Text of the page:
Seeking advice on a Chevy Express / GMC Savana

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cortttt

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Those former FBI vans are well constructed inside. We have a family member with a former government nuclear chase vehicle. I know that might sound really silly but after seeing this van, I believe it. It is built like a tank and had most of the proprietary electronics removed prior to purchasing. It has 4WD, 7.3 Diesel and the front and rear bumpers look like they came off a tank. LOL
On man - that is a quite a van!
 

KuxW04

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I appreciate all you you chiming in. That's what I 'm looking for, personal experiences with the various vans.

Re: Sprinter vans - I lived in Germany for many years prior to 2000, and drove mercedes cars, diesels and gasoline. I can tell you in Europe (and other places in the world) Mercedes cars are the best you can get, extremely reliable (would put Toyota to shame) and drive very well. Especially the Diesels are extremely reliable and a pleasure to drive. Now in the US, because of all the emissions stupidity, they are killing the Diesels to the point they have become very un-reliable. They re-route most of the emissions back into the engine (same thing happens to a lesser extent to gasoline engines), and the US Diesel fuel is dryer that in most others area of the world. One of the things of Diesels is that the fuel is oily and provides some internal lubrication, both for the engine and for ayxiliary parts (pumps, etc). Because the US Diesel is so dry, it will not provide the necessary lubrication for the engine to work properly, which significantly shortens the life of the engine. Mercedes Diesels and the best diesels you can get if you maintain it properly and give it proper fuel, and get rid of the exhaust system being re-routed back into the engine.

I recently watched a video of a guy who bought a Sprinter and was very proud that this car needs an oil change only every 20k miles - and that is another problem in US - people don't understand how to take care of their cars. 20k miles oil changes will ruin that van in no time.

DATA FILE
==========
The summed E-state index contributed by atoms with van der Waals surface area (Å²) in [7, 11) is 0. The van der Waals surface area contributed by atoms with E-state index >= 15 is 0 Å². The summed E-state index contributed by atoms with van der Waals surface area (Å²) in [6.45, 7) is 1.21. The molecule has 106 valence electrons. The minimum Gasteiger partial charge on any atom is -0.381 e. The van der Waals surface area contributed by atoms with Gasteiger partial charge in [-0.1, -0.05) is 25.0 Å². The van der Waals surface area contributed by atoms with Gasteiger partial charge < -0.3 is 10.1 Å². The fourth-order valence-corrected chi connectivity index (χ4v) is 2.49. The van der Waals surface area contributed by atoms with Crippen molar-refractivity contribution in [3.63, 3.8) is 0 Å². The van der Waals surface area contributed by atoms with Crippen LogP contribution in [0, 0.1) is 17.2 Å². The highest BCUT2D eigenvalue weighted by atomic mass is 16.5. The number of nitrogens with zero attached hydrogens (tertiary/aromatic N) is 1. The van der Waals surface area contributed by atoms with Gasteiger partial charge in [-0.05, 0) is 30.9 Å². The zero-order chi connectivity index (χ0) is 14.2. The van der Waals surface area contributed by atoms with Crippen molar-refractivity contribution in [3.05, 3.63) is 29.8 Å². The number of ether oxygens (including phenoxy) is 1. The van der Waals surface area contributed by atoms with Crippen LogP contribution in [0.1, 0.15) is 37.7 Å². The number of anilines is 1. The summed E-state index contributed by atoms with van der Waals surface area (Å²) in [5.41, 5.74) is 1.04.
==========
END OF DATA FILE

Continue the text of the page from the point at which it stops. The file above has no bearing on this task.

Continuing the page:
Another issue with Diesels in the US is that very few mechanics know how to work on Diesels.

So wil all this considerations, I won't trust the Sprinters sold in the US - maybe they are doing now the same thing in Europe, don't know.

I would consider a pre-2010 diesel that doesn't have all that emissions DEF fluid stupidity, and that was well maintained. A diesel car is a pleasure to drive.

Appreciate all your input.
 

Aesop

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I appreciate all you you chiming in. That's what I 'm looking for, personal experiences with the various vans.

Re: Sprinter vans - I lived in Germany for many years prior to 2000, and drove mercedes cars, diesels and gasoline. I can tell you in Europe (and other places in the world) Mercedes cars are the best you can get, extremely reliable (would put Toyota to shame) and drive very well. Especially the Diesels are extremely reliable and a pleasure to drive. Now in the US, because of all the emissions stupidity, they are killing the Diesels to the point they have become very un-reliable. They re-route most of the emissions back into the engine (same thing happens to a lesser extent to gasoline engines), and the US Diesel fuel is dryer that in most others area of the world. One of the things of Diesels is that the fuel is oily and provides some internal lubrication, both for the engine and for ayxiliary parts (pumps, etc). Because the US Diesel is so dry, it will not provide the necessary lubrication for the engine to work properly, which significantly shortens the life of the engine. Mercedes Diesels and the best diesels you can get if you maintain it properly and give it proper fuel, and get rid of the exhaust system being re-routed back into the engine.

I recently watched a video of a guy who bought a Sprinter and was very proud that this car needs an oil change only every 20k miles - and that is another problem in US - people don't understand how to take care of their cars. 20k miles oil changes will ruin that van in no time.

Another issue with Diesels in the US is that very few mechanics know how to work on Diesels.

So wil all this considerations, I won't trust the Sprinters sold in the US - maybe they are doing now the same thing in Europe, don't know.

I would consider a pre-2010 diesel that doesn't have all that emissions DEF fluid stupidity, and that was well maintained. A diesel car is a pleasure to drive.

Appreciate all your input.
I got a 1999 F-250 7.3 powerstroke that I got in September 2020 at 268k miles. I've heard these 7.3s can last a long time, some people are even going back to the 7.3s. even a prepper I know of has said if he were to get a diesel truck, he would go with one pre 1999.
 

Aesop

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@KuxW04 any luck ordering a brand new van with the 6.6 gas from a gm dealer?

I looked around my local craigslist here and found some newer 2500 vans some with the 6.0 and some with the 4.8

can't seem to find too many with the 6.6 in them besides current uhaul vans. AFAIK uhaul still gets rid of their vans after a year, however they no longer sell them to the individual public, they go to dealer auctions.